July 14, 2021
Owners, constructors, employers, supervisors and workers all have different roles and responsibilities under the Ontario Occupational Health and Safety Act (OHSA). The more hats you wear, the more potential there is for liability.
What might surprise some municipal leaders is the extent of a municipality’s exposure as an employer.
This was illustrated in an Ontario Court of Appeal decision involving the City of Greater Sudbury.
A woman was killed after being struck by a road grader performing repairs at an intersection in downtown Sudbury. The operator of the grader was an employee of an independent contractor hired by the City to perform the repairs. The City had inspectors who it employed present at the work site.
The City was charged with breaches of the OHSA as both a “constructor” and “employer”. The trial judge found that the lack of a signaller and the absence of a fence were both breaches of the Regulations, but that the City was neither a constructor nor an employer under the OHSA, and thus was not responsible for the breaches. This was upheld at the first level of appeal to Superior Court. The Court of Appeal considered only the definition of “employer”.
The court began by noting that the OHSA is “public welfare legislation”. This means that the Act must be interpreted broadly and liberally to protect employees. The Act contemplates the presence of multiple employers in a work place. Each employer is responsible for OHSA compliance on the work site, not just regarding their own employees.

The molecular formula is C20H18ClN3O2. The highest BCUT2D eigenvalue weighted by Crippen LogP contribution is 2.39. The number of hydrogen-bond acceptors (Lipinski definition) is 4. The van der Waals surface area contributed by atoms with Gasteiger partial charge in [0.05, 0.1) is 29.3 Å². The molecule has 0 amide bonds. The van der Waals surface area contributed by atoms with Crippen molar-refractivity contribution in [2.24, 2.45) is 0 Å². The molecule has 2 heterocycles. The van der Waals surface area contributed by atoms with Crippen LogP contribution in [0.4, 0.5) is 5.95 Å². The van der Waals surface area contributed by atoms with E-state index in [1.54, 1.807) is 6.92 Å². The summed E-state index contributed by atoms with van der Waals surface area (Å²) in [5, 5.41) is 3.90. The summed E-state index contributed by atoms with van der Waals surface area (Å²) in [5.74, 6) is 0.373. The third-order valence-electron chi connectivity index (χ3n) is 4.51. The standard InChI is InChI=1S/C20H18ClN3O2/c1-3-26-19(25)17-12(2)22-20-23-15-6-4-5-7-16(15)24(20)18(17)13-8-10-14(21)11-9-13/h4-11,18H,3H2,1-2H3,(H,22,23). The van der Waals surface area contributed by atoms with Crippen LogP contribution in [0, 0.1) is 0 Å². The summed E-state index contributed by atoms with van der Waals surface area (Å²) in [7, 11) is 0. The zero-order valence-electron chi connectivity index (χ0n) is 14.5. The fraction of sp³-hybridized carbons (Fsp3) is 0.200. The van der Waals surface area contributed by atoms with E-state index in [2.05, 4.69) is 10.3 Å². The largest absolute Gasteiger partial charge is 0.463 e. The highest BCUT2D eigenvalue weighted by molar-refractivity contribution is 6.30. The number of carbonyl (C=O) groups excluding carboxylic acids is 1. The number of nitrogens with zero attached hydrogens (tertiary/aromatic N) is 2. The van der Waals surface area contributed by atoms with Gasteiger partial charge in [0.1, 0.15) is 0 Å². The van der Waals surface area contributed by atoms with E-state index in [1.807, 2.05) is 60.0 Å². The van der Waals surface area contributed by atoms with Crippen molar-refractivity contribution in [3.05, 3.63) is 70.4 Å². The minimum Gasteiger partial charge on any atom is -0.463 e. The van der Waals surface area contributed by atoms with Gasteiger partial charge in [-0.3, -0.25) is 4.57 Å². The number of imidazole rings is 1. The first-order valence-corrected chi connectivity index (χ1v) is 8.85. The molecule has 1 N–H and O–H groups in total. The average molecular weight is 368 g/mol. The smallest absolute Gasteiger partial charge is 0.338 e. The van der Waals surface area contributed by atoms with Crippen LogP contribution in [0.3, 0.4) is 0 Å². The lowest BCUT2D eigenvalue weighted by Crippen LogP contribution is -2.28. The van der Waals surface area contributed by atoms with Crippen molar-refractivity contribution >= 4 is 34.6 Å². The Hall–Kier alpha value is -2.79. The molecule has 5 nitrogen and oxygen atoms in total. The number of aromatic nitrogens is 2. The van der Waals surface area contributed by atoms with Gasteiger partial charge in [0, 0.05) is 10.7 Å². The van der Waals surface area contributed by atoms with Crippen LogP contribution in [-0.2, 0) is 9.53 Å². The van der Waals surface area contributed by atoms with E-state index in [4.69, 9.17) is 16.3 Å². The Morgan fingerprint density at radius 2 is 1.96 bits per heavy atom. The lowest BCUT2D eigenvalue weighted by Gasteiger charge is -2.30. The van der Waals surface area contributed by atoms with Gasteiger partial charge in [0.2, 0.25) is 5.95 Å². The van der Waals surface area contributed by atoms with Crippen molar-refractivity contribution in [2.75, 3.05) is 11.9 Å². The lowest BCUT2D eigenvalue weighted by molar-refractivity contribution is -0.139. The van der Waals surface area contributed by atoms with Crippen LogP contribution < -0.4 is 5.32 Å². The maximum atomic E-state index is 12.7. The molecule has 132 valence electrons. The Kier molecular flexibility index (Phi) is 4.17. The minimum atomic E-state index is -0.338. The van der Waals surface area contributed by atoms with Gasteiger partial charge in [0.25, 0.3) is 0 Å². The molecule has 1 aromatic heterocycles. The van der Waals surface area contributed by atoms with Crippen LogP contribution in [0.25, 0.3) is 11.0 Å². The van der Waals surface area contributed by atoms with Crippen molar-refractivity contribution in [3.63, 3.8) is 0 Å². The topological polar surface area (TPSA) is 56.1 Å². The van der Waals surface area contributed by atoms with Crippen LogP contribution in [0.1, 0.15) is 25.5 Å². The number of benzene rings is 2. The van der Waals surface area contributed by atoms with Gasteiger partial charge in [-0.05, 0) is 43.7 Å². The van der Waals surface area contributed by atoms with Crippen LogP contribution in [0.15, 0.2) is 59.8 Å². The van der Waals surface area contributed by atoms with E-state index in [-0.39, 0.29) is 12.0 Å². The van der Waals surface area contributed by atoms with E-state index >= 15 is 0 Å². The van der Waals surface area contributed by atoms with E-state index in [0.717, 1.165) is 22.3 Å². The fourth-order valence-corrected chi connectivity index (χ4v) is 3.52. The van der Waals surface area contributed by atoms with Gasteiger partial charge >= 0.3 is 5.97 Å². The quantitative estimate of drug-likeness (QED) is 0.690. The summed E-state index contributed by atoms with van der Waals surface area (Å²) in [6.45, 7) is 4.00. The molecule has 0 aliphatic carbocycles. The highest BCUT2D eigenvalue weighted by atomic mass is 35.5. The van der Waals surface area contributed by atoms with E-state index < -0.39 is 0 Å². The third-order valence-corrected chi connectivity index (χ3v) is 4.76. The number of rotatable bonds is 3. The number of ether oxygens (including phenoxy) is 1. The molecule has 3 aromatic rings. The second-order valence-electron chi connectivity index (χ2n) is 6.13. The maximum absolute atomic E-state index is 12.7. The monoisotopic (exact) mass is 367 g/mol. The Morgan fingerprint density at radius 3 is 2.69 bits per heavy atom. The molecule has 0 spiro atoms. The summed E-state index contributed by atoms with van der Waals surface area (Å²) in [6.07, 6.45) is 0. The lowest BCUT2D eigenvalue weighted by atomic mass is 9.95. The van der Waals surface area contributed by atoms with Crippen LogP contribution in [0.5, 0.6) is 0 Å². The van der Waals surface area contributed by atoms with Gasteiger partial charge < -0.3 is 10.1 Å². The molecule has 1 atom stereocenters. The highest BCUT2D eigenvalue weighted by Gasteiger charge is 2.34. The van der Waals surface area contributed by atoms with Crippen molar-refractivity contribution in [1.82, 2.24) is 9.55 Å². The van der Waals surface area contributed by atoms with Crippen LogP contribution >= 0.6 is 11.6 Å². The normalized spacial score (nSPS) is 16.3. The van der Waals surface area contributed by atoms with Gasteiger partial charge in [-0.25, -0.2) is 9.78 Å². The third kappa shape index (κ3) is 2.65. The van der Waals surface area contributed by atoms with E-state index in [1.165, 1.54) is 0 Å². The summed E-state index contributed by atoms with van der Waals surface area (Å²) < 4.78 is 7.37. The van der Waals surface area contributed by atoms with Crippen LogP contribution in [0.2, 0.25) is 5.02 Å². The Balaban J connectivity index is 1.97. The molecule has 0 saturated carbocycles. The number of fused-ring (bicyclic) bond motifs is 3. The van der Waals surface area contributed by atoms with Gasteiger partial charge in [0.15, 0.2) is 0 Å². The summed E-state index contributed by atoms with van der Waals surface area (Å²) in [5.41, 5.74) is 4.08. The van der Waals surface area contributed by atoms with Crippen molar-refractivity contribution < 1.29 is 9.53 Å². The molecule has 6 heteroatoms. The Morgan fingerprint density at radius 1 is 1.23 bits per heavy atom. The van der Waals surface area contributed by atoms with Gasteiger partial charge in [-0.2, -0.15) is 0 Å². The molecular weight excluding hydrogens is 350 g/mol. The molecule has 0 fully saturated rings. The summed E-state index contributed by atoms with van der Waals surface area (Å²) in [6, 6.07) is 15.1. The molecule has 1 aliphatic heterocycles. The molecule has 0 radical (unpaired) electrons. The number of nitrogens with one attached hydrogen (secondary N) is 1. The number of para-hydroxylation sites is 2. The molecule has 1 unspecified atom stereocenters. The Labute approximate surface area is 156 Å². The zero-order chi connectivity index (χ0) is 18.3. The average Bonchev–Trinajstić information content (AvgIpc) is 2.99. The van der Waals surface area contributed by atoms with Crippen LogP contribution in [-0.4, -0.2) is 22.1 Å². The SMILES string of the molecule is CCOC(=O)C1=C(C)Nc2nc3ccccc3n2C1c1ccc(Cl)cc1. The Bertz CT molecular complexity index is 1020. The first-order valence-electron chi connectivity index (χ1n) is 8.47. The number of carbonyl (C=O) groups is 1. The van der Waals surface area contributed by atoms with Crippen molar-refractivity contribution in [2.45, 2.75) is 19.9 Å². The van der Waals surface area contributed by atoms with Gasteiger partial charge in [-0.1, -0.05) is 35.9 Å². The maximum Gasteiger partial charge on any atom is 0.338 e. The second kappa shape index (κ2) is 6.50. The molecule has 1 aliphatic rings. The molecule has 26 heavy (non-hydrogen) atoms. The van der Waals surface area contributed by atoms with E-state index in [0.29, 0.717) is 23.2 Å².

There is an exemption in the definitions which prevents an owner from becoming a “constructor” simply by employing quality control personnel on site, but, crucially, this does not exempt the City from liability as an “employer”.
Once the City is an employer, it takes on those responsibilities under the Act. Hiring an independent contractor may not result in avoiding liability – that question will be answered based upon the facts of each case at the “due diligence” stage of the argument.
This broad definition is likely to result in more charges against municipalities, and municipal budgets must reflect this risk. Risk managers and contract drafters will also want to review agreements to ensure that the responsibilities under the OHSA are clearly delineated, and that due diligence is performed. The difficulty here is that the Sudbury case does not give guidance on what that due diligence must look like. That remains to be determined in a later case.
Until then, the risk is significant.